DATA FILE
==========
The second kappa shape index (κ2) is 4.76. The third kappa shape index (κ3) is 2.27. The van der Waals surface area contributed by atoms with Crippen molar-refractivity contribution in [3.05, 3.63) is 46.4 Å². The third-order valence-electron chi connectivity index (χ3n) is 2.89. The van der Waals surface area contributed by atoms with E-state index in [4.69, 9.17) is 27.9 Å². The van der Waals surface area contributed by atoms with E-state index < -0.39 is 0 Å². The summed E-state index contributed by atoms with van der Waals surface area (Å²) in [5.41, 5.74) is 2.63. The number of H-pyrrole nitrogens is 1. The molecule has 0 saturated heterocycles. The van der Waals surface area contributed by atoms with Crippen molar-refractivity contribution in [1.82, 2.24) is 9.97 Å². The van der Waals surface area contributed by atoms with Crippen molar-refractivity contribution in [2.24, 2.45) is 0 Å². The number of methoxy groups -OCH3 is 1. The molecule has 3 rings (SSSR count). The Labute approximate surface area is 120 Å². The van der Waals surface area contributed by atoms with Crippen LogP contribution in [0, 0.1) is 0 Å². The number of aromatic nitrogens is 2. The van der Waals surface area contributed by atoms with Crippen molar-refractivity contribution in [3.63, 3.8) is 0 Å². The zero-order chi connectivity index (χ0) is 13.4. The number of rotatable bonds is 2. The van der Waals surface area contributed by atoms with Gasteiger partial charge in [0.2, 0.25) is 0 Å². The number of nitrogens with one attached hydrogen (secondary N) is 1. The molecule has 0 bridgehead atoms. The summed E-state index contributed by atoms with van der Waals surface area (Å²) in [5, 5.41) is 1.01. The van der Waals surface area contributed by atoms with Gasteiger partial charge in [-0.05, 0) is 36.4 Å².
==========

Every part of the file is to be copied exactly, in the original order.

The second kappa shape index (κ2) is 4.76. The third kappa shape index (κ3) is 2.27. The van der Waals surface area contributed by atoms with Crippen molar-refractivity contribution in [3.05, 3.63) is 46.4 Å². The third-order valence-electron chi connectivity index (χ3n) is 2.89. The van der Waals surface area contributed by atoms with E-state index in [4.69, 9.17) is 27.9 Å². The van der Waals surface area contributed by atoms with E-state index < -0.39 is 0 Å². The summed E-state index contributed by atoms with van der Waals surface area (Å²) in [5.41, 5.74) is 2.63. The number of H-pyrrole nitrogens is 1. The molecule has 0 saturated heterocycles. The van der Waals surface area contributed by atoms with Crippen molar-refractivity contribution in [1.82, 2.24) is 9.97 Å². The van der Waals surface area contributed by atoms with Crippen molar-refractivity contribution in [2.24, 2.45) is 0 Å². The number of methoxy groups -OCH3 is 1. The molecule has 3 rings (SSSR count). The Labute approximate surface area is 120 Å². The van der Waals surface area contributed by atoms with Crippen LogP contribution in [0, 0.1) is 0 Å². The number of aromatic nitrogens is 2. The van der Waals surface area contributed by atoms with Crippen molar-refractivity contribution in [3.63, 3.8) is 0 Å². The zero-order chi connectivity index (χ0) is 13.4. The number of rotatable bonds is 2. The van der Waals surface area contributed by atoms with Gasteiger partial charge in [0.2, 0.25) is 0 Å². The number of nitrogens with one attached hydrogen (secondary N) is 1. The molecule has 0 bridgehead atoms. The summed E-state index contributed by atoms with van der Waals surface area (Å²) in [5, 5.41) is 1.01. The van der Waals surface area contributed by atoms with Gasteiger partial charge in [-0.05, 0) is 36.4 Å².